The second phenomenon was rather more unexpected and strange. At regular intervals, about twice every five minutes at the peak of the experiment, I would become unaware of my surroundings, and enjoy an existence quite conscious of myself in a state of complete bliss, for a period of time which, for me, did not end at all. It didn't last for minutes, or for hours, but for years, and during this period I would be aware of a pervasive, bright, pure light, like a kind of invisible sun snow. For several days afterwards I remembered the afternoon not as so many hours spent in my drawing room interrupted by these kind of excursions, but as countless years of complete bliss interrupted by short spells in my drawing room. But to the film team, and to Dr. Osmond, the excursions lasted no time at all. In fact, according to the parochial assumption of the scientist, they could not in fact have happened, because there was no time for them to happen in, as the film shows. (page 171)
We can either say that the experience certainly happened, but lasted for only a fraction of a second, and that during this time a powerful hallucination, besides producing an overwhelming emotional impact, deluded me into thinking I was conscious for a very long period, or we can say the experience certainly happened, but take place outside time.
Well, no proof obviously is possible either way, but I simply prefer the last explanation, which is shorter, more economical, and fits my experience at the time. The drawback is, of course, it assumes that the human personality can exist outside time, and we know how much follows logically from that. But, nevertheless, that is the way I prefer to look at it myself. (page 173)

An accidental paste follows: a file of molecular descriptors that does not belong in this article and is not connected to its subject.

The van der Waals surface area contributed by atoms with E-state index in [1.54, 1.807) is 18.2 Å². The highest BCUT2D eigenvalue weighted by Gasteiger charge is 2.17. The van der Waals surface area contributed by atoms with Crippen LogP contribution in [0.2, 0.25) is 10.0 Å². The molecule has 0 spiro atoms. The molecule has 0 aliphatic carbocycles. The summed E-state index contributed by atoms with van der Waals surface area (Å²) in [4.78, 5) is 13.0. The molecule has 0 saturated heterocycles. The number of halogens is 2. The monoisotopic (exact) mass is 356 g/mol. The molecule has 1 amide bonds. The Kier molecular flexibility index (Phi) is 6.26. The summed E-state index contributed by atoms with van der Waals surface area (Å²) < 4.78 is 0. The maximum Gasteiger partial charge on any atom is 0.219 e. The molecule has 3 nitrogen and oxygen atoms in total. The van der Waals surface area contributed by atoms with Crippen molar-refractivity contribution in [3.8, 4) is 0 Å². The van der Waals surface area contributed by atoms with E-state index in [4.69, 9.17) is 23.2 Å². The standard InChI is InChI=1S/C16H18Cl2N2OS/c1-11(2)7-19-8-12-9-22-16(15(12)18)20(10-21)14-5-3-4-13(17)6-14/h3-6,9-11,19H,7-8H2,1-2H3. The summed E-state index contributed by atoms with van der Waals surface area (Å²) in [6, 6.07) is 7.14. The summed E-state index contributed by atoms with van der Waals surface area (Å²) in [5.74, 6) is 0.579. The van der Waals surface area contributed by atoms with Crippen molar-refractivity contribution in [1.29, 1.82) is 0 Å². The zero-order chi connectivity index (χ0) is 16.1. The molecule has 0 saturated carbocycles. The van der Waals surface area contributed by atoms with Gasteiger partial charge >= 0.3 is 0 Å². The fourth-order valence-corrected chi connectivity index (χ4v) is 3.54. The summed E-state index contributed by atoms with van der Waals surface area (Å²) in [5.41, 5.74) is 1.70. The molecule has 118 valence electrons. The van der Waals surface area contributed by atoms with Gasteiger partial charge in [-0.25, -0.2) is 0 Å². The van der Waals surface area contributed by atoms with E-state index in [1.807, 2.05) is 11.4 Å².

About the religious implications — perhaps I can say a word or two during the discussion, because of course it is an enormous subject. In general, I would only say this, that I am delighted to have done it, and I do not believe it had any evil effects. I do not know quite what has happened in this field since. I gather people all over the United States have been taking these drugs in great quantities for experimental purposes. It has been a little disappointing to me that no one has come out with some kind of easy solution to some of these mental illnesses as a result of these last five years of experiment. No doubt the future is hopeful, and that, fundamentally, I would have thought, is the justification for these extraordinary experiments. They will help to conquer mental illness. But in addition they are bound to stimulate one's curiosity into the nature of reality. (Christopher Mayhew, The Moral, Religious and Social Significance of Experience Under Hallucinogenic Drugs, page 174)
One of the most fascinating experiences to be gained under LSD is that during which the subject-object distinction is done away with. It is replaced, not by that state imputed to infants unable to distinguish things in the outside world from themselves, but by a recognition that nothing that exists and is experienced can be properly classified as "an object" since the very act of experiencing it makes it part of yourself and therefore of your subjectivity. Strangely enough, however, this recognition does not necessarily destroy the thing's individuality: It remains itself however much it also becomes a vehicle for the awareness of yourself. The very curious sensation is made even more astonishing when what you experience is another person: you then find that this vehicle for your self-awareness is at the same time using you as a vehicle for his self-awareness. I would not like to talk about the implications of this experience: besides, Dante has done it in the Paradiso. (page 176)
The religious significance of experience under hallucinogenic drugs thus is limited if not connected to a moral and therapeutic action. It is limited, in spite of its illuminating qualities, because it is a solution arrived at without practice, and the subject does not know the method by which he can make it apply to his normal self.